Okay, I agree that Jon WattsCop Car (Focus Word, 8.7) could be more inventively plotted. But the plot that Watts and cowriter Christopher Ford went with isn’t bad — it’s certainly servicable — and I therefore feel it’s really unfair to dismiss a film because the plot points aren’t as clever as they might have been if Watts had listened to this or that critic’s suggestions during early story meetings. They’re good enough, and besides Cop Car isn’t about would-be cleverness as much as high-end craft and sly, sardonic humor that you’ll either get or you won’t.

This is a highly sophisticated, almost-arthouse-level B movie. It’s a popcorn thing, but in a well-ordered, darkly amusing Coen Brothers way. Blood Simple-like. Okay, it’s Coen Brothers light, but good enough for me. It’ll be good enough for nearly everyone, trust me. Don’t listen to the cranky critics who have brought the Rotten Tomatoes average down to 72%.

The basic drill is about two young boys with semi-anarchic attitudes (James Freedson-Jackson, Hays Wellford) finding a seemingly abandoned cop car hidden in a semi-secluded glade amidst wide-open fields in rural Colorado. They eventually goad each other into taking the car for a wild-ass joyride, and then they enjoy some recreational highs with some weapons they’ve found in the back seat. Time of your life…huh, kid?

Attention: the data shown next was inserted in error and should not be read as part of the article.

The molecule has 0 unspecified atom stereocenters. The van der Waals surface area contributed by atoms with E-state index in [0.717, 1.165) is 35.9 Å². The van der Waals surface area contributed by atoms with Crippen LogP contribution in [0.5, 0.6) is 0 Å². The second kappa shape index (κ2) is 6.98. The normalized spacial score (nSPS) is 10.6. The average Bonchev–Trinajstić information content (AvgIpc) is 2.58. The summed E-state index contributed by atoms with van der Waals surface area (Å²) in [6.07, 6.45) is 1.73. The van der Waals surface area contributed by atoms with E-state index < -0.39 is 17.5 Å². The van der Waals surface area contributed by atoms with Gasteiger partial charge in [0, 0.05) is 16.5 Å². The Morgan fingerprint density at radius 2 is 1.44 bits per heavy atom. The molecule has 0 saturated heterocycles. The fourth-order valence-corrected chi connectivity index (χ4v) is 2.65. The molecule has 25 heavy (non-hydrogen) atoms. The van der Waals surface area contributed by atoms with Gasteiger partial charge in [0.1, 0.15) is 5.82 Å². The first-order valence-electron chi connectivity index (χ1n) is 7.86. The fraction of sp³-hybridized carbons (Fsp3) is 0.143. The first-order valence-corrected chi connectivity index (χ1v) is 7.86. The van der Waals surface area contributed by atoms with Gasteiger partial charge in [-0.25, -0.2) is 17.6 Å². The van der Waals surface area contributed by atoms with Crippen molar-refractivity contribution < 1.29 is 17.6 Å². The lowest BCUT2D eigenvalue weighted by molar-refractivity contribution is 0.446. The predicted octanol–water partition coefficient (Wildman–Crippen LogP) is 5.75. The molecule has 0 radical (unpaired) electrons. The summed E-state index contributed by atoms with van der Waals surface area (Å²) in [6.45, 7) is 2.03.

Little do they know that the car belongs to a dirty sheriff (Kevin Bacon) who just happened to be burying a dead drug dealer a half mile away when the kids happened upon the vehicle. Bacon eventually finds (i.e., steals) another vehicle and then discovers who’s taken his wheels and begins to figure how to locate the kids and get the car back, etc. But the kids have discovered a surprise in the trunk, and then…that’s as far as I’m going.

Yes, Cop Car is pulp but oh, the careful and exacting construction! It may not pay off thematically or metaphorically, but it’s much, much better than it sounds, and all because it’s been assembled like a fine Swiss watch. Either you get enjoyment from top-tier engineering or you don’t.

I saw it last night under the stars at a special Hollywood Forever screening, sponsored by the Sundance Institute and their Next Festival, which kicks off this Friday in downtown Los Angeles.